IT seems impossible to unravel a consecutive story from the various scenes which go to make up the book of Solomon's Songs, and at times it is exceedingly difficult to identify some of the characters in the narrative. Since we know, however, that Christ is to be found in all the Scriptures, we feel that we are justified in claiming that He is represented here by the Beloved King. Even those who seldom make reference to these Songs will probably quote with joyful conviction such well-known phrases as: "He brought me into his banqueting house, and his banner over me was love" (2:4) and: "My beloved is ... the chiefest among ten thousand ... yes, he is altogether lovely" (5:10 & 16).

Furthermore we know the Church, the King's bride, is the great divine mystery, hidden "in other generations", so we feel justified in answering the enquiry: "Who is this that cometh up from the wilderness, leaning upon her beloved" (8:5) by affirming that this typifies the Church and Christ. We, by grace, are members of that Church, so it cannot but be instructive and inspiring to consider such a passage as the above verses in which the Bridegroom opens His heart to her whom He has chosen for Himself. As we consider His words we may ask: "What does the Spirit say in the churches through these verses of Holy Scripture?"

THE appeal begins with such endearing terms that we hesitate to accept them as directed to us. "My love! My fair one! My dove!" -- can this really be Christ's language to His Church? We readily identify ourselves as those who are "in the clefts of the rock". All genuine believers find comfort and security in claiming the Lord as our Rock. The Old Testament saints made much of this title -- "the Rock of ages", Isaiah calls Him -- and the New Testament confirms the claim that Christ is our Rock (1 Corinthians 10:4). It becomes clear, then, that this call of the Beloved is directed to her whose safe position is in "the clefts of the rock" and who, moreover, [4/5] has a way of access up "the secret place of the stairs", or "the covert of the cliffs". We have this safety and access because of redemption, so it appears that the Lord is here speaking to us.

What makes us hesitate, though, is the manner in which we are addressed. "O my dove" -- can that be us? Yes, indeed it can. What is more, this term "dove" which appears a number of times in these Songs is twice qualified by a word translated "undefiled", but which literally means "perfect". "My dove, my undefiled, is but one" (6:9). The relationship between the Church and her Lord is quite unique; there is nothing like it in the universe. If this seems too idealistic or presumptuous for us, we should ask the Spirit to reveal to us what the Scriptures mean by the term "justification". Perhaps before doing so we can include in our considerations the ecstatic declaration of the King: "Thou art all fair, my love; and there is no spot in thee" (4:7). "All fair!", "undefiled!", "perfect" -- what can all this mean? Is it the blindness of love which exaggerates virtues and ignores blemishes? No, it cannot be that, for Christ's love is perfectly balanced by His truth, so that He can never be accused of unreality. This must be how He views His bride.

Is it only descriptive, then, of the ultimate condition of believers when they are raptured to the glory to be with Christ for ever? It will certainly be true in that great day, but I suggest that it describes a present experience, and I confirm this with a quotation from the portion allocated for April 7th in Watchman Nee's new book of Daily Readings: "Suppose that the malefactor who was crucified with Christ had lived on after he had believed in the Lord. Suppose he had come down from the cross and lived for several decades more. Let us further suppose that during those years his work had been ten times more than that of Paul, that his love had grown ten times more than John's and that he had brought ten times more people to Christ than Peter did. Would it have made any difference if he had gone to heaven then, rather than on the day on which he was crucified? Would he have been any worthier of his place thereafter all those years? All who have tasted the grace of God know that he would not have been one whit worthier than when he entered Paradise on that first day. Qualification for heaven is founded on Christ's 'It is finished'. No one can add anything to His work of redemption."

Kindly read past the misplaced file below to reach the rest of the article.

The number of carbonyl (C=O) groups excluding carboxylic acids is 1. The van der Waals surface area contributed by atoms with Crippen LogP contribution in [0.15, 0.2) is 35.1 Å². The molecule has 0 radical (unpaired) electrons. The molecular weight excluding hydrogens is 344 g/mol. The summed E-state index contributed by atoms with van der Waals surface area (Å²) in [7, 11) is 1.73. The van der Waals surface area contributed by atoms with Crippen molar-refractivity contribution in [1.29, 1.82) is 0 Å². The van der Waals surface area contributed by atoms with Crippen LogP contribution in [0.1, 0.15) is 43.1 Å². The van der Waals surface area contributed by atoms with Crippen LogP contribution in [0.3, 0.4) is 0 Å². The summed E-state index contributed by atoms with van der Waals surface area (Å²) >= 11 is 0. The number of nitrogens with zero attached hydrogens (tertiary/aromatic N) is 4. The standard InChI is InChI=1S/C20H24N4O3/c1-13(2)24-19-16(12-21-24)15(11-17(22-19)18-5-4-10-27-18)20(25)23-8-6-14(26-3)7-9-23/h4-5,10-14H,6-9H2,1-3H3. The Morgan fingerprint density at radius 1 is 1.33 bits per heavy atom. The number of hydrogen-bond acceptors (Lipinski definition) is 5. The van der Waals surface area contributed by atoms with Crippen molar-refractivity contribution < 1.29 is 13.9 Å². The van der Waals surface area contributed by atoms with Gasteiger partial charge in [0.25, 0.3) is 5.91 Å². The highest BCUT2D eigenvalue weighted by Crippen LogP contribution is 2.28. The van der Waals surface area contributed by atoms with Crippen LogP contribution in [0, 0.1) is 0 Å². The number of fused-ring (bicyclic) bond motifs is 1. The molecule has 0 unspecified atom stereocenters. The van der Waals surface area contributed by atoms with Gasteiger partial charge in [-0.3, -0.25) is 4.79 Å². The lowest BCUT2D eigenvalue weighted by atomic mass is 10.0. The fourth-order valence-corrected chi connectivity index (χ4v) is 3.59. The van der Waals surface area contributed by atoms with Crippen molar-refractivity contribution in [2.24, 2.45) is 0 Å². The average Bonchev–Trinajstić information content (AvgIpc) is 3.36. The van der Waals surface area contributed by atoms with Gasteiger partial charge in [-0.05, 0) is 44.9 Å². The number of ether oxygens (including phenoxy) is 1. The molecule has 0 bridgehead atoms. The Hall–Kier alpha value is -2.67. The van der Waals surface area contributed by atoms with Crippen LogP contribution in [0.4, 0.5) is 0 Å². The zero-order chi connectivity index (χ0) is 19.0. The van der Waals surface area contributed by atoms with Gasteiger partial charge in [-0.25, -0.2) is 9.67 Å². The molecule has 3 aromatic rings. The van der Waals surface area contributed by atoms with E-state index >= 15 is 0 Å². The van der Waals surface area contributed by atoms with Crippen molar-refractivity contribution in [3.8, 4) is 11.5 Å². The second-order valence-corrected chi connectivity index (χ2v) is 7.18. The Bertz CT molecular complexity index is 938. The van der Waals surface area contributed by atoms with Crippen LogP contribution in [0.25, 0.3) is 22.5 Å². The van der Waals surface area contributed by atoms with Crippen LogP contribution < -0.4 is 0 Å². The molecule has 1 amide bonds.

THE gospel offers something much more than forgiveness; it freely gives "the righteousness of God through faith in Jesus Christ unto all them that believe" (Romans 3:22). This may be difficult for us to understand, but it is the clear statement of God's Word. "There is therefore now no condemnation to them that are in Christ Jesus" (Romans 8:1) and "by him everyone that believeth is justified from all things" (Acts 13:39). It is therefore sober fact when our Lord calls us "All fair" and says that there is no spot in us. You may say: "I don't feel like that!" True, but when did God ever allow Himself to be affected by our feelings, or even to suggest that we should be governed by them? We notice that it is not the bride who claims this perfection, but the Bridegroom who attributes it to her. And whatever qualifications we may make in the case of Solomon's typical "dove", we have none which we rightly apply concerning the spiritual people of God, for it is God Himself who justifies them and Christ who shed His blood to make them perfectly whole (Romans 8:33-34). Justification means to be made right in God's sight; it admits of no gradual changes or self efforts at improvement. It deals with the absolute difference between the unredeemed and the redeemed, sinner and saint. The deciding factor is as to whether we are "in Adam" or "in Christ". If we are "found in him" (Philippians 3:9), we share His perfect and eternal righteousness.